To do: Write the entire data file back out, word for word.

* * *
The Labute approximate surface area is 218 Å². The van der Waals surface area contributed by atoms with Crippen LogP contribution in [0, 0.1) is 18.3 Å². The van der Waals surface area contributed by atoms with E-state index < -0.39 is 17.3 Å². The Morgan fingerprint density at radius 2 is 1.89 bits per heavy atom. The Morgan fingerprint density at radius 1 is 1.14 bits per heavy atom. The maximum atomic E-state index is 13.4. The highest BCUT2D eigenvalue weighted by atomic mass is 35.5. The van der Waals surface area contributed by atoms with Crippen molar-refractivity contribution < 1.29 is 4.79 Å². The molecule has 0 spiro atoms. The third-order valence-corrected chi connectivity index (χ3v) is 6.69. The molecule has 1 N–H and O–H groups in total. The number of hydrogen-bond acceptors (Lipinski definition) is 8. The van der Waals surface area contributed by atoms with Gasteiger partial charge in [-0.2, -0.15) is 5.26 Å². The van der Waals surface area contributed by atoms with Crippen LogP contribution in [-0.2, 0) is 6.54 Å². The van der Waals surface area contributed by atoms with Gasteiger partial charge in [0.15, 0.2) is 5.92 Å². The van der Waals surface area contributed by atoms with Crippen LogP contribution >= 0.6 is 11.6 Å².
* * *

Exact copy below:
The Labute approximate surface area is 218 Å². The van der Waals surface area contributed by atoms with Crippen LogP contribution in [0, 0.1) is 18.3 Å². The van der Waals surface area contributed by atoms with E-state index < -0.39 is 17.3 Å². The Morgan fingerprint density at radius 2 is 1.89 bits per heavy atom. The Morgan fingerprint density at radius 1 is 1.14 bits per heavy atom. The maximum atomic E-state index is 13.4. The highest BCUT2D eigenvalue weighted by atomic mass is 35.5. The van der Waals surface area contributed by atoms with Crippen molar-refractivity contribution < 1.29 is 4.79 Å². The molecule has 0 spiro atoms. The third-order valence-corrected chi connectivity index (χ3v) is 6.69. The molecule has 1 N–H and O–H groups in total. The number of hydrogen-bond acceptors (Lipinski definition) is 8. The van der Waals surface area contributed by atoms with Gasteiger partial charge in [-0.2, -0.15) is 5.26 Å². The van der Waals surface area contributed by atoms with Crippen LogP contribution in [-0.2, 0) is 6.54 Å². The van der Waals surface area contributed by atoms with Gasteiger partial charge in [0.15, 0.2) is 5.92 Å². The van der Waals surface area contributed by atoms with Crippen LogP contribution >= 0.6 is 11.6 Å².